German submarine U-1 (1935)

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For other ships of the same name, see German submarine U-1.
Prewar picture of U-1
Career (Nazi Germany)
Name: U-1
Ordered: 2 February 1935[1]
Builder: Deutsche Werke, Kiel[2]
Cost: 1,500,000 Reichsmark[3]
Yard number: 236[2]
Laid down: 11 February 1935[2]
Launched: 15 June 1935[2]
Commissioned: 29 June 1935[2]
Identification: M 27 893[1]
Fate: Probably sunk 6 April 1940 west of Helgoland by a British mine. 24 dead[4]
General characteristics
Class & type: IIA
Type: Coastal submarine
Displacement: 254 t (250 long tons) surfaced
303 t (298 long tons) submerged
Length: 40.9 m (134 ft 2 in)
Beam: 4.08 m (13 ft 5 in)
Draft: 3.83 m (12 ft 7 in)
Propulsion: 2 × propeller shafts
2 × MWM four-stroke diesel engines, 700 shp (520 kW)
2 × Siemens-Schuckert double-acting electric motor, 360 shp (270 kW)
Speed: 13 knots (24 km/h) surfaced
6.9 knots (12.8 km/h) submerged
Range: 1,050 nautical miles (1,940 km; 1,210 mi) at 12 knots (22 km/h; 14 mph) surfaced
35 nmi (65 km; 40 mi) at 4 knots submerged
Test depth: 80 m (260 ft)
Complement: 3 officers, 22 men
Service record
Part of: Kriegsmarine:
U-Boat training flotilla
Identification codes: M 27 893
Commanders: Kptlt. Klaus Ewerth
(29 June 1935–30 September 1936)
Kptlt. Alexander Gelhaar
(1 October 1936–2 February 1938)
K.Kapt. Jürgen Deecke
(29 October 1938–6 April 1940)
Operations: Two:
1st patrol:
15–29 March 1940
2nd patrol:
4–6 April 1940
Victories: None

German submarine U-1 was the first U-boat (or submarine) built for Nazi Germany's Kriegsmarine following Adolf Hitler's abrogation of the terms of the Treaty of Versailles in 1935, which banned Germany possessing a submarine force.

A Type IIA U-boat, she was built at the Deutsche Werke shipyards in Kiel, yard number 236. Her keel being laid on 11 February 1935 amid celebration. She was completed on 29 June 1935 after a very rapid construction, and was manned by crews trained in the Netherlands.

Service history[edit]

Her pre-war service was unremarkable, but she did gain a reputation as a poor ship. Her rapid construction, combined with the inadequacy of the technology which was used to create her, made her uncomfortable, leaky and slow. When war came, there were already plans to shelve her and her immediate sisters of the Type II class for use as training boats only.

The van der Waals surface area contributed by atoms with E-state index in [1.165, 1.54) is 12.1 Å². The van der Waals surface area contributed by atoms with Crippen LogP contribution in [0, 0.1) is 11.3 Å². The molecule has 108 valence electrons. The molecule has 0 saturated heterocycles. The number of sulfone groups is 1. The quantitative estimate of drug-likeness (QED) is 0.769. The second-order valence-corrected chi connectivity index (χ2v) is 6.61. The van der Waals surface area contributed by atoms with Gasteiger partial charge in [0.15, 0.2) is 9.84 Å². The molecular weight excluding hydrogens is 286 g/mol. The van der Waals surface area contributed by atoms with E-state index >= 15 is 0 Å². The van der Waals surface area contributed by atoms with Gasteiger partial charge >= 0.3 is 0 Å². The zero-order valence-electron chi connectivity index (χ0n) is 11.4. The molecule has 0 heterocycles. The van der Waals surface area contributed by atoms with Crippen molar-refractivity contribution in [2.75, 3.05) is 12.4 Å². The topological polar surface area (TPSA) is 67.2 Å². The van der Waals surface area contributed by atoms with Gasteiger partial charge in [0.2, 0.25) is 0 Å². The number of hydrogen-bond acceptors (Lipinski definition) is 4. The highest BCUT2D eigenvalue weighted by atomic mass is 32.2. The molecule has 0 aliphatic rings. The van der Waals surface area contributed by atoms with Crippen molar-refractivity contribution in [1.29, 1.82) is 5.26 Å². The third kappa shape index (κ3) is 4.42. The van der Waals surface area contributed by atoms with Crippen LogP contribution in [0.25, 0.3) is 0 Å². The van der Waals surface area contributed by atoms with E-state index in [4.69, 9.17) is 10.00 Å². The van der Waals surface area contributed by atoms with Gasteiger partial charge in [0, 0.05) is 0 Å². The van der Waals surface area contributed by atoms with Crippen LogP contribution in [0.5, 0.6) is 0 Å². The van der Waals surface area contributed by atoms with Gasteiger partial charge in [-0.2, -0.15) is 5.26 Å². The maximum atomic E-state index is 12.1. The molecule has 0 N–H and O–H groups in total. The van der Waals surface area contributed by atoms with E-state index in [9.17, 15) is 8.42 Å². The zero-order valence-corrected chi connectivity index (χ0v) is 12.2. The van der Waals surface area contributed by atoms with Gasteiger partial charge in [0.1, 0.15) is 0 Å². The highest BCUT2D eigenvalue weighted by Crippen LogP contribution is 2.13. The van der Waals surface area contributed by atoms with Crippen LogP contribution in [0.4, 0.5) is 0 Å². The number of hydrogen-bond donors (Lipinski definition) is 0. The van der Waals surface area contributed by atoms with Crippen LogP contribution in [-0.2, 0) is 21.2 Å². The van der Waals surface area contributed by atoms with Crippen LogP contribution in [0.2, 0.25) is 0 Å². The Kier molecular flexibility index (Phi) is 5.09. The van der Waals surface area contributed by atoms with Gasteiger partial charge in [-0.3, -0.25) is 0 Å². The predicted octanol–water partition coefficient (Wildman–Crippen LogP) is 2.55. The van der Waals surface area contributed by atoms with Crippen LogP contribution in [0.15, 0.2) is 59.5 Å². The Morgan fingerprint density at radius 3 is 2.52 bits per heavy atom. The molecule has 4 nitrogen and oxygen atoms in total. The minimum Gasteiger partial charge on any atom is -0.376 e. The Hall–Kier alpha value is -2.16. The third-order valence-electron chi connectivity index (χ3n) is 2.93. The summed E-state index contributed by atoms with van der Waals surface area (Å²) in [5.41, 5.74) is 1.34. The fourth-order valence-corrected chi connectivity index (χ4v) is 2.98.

Despite this however, owing to a shortage of available units she sailed on 29 March 1940 against British shipping operating off Norway, close to the limit of her effective operating range. She failed to find a target, but was sent out again on 4 April, in preparation for Operation Weserübung (the invasion of Norway).


U-1 sent a brief radio signal on 6 April, giving her position, before she disappeared. The cause of her loss is unknown, but she was scheduled to sail through a minefield laid unknown to the Germans by the British submarine Narwhal that same day. U-1 may have also been sunk by the British submarine Porpoise, which reported launching a torpedo at an unidentified enemy submarine (subsequently thought to be U-3),[5] on 16 April following the invasion.

She was the first of over 1,000 U-boats to serve during the Battle of the Atlantic, and one of over 700 to be lost at sea.

See also[edit]


  • Busch, Rainer; Röll, Hans-Joachim (1997). Der U-Boot-Bau auf deutschen Werften. Der U-Boot-Krieg 1939-1945 (in German) II (Hamburg: Mittler). ISBN 3-8132-0509-6. 
  • Busch, Rainer; Röll, Hans-Joachim (1999). Deutsche U-Boot-Verluste von September 1939 bis Mai 1945. Der U-Boot-Krieg (in German) IV (Hamburg, Berlin, Bonn: Mittler). ISBN 3-8132-0514-2. 
  • Gröner, Erich (1985). U-Boote, Hilfskreuzer, Minenschiffe, Netzleger, Sperrbrecher. Die deutschen Kriegsschiffe, 1815-1945 (in German) III (Koblenz: Bernard & Graefe). ISBN 3-7637-4802-4. 
  • Kemp, Paul (1997). U-Boats Destroyed, German submarine losses in the World Wars. Arms and Armour. ISBN 1-85409-515-3. 
  • Rössler, Eberhard (1979). U-Bootbau bis Ende des 1. Weltkrieges, Konstruktionen für das Ausland und die Jahre 1935 - 1945. Die deutschen U-Boote und ihre Werften (in German) I (Munich: Bernard & Graefe). ISBN 3-7637-5213-7. 
  • Sharpe, Peter (1998). U-Boat Fact File. Great Britain: Midland Publishing. ISBN 1-85780-072-9. 

External links[edit]

Coordinates: 54°14′N 5°07′E / 54.233°N 5.117°E / 54.233; 5.117